The journey of struggle and suffering that Puerto Ricans endured for the first fifty-two years of United States occupation went on as if it never happened. All the abuses in the sugar cane fields, the political repression against pro-independence ideology, the sterilizing campaigns on women, these events that scarred Puerto Ricans for generations until present, were subjects that rarely made the headlines in the United States press. The American colonization brought an additional layer of isolation. Beyond the automatic isolation Puerto Rico is subject to due to its condition as an island in the eastern-most corner of the Caribbean, the island is also politically marginalized through its removal from the discourse that took place in the media from the beginning of the occupation. This isolation, perpetrated by the power of media and the ways in which history is documented, persists today in many forms, including language, the sanitization of historical facts, and other invisible barriers that result in acts of usurpation.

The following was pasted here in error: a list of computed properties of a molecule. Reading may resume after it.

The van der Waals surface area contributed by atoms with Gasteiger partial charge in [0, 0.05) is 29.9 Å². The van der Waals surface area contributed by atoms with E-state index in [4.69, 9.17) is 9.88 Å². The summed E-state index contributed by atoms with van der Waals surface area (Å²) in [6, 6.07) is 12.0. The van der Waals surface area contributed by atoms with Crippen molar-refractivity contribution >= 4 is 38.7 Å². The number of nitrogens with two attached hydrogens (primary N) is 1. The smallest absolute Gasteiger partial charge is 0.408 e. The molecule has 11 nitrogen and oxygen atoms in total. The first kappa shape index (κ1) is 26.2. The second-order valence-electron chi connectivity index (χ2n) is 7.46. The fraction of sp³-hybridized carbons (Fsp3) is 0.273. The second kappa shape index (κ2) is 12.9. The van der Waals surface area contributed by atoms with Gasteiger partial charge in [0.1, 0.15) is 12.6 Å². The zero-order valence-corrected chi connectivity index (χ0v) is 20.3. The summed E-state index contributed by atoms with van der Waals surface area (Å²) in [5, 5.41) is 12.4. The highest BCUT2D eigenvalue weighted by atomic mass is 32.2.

The acts of resistance against the power of United States colonialism of the 1950s through violence were a testament to the suffering that persisted for decades before. The promises of self-government of the time were not a reason for relief, but a reason for uprising in 195017. For Marcelino, and so many rural workers, life had continued without a day of rest, without time to reflect about the political turmoil around them.
The Real Taste of Piña Colada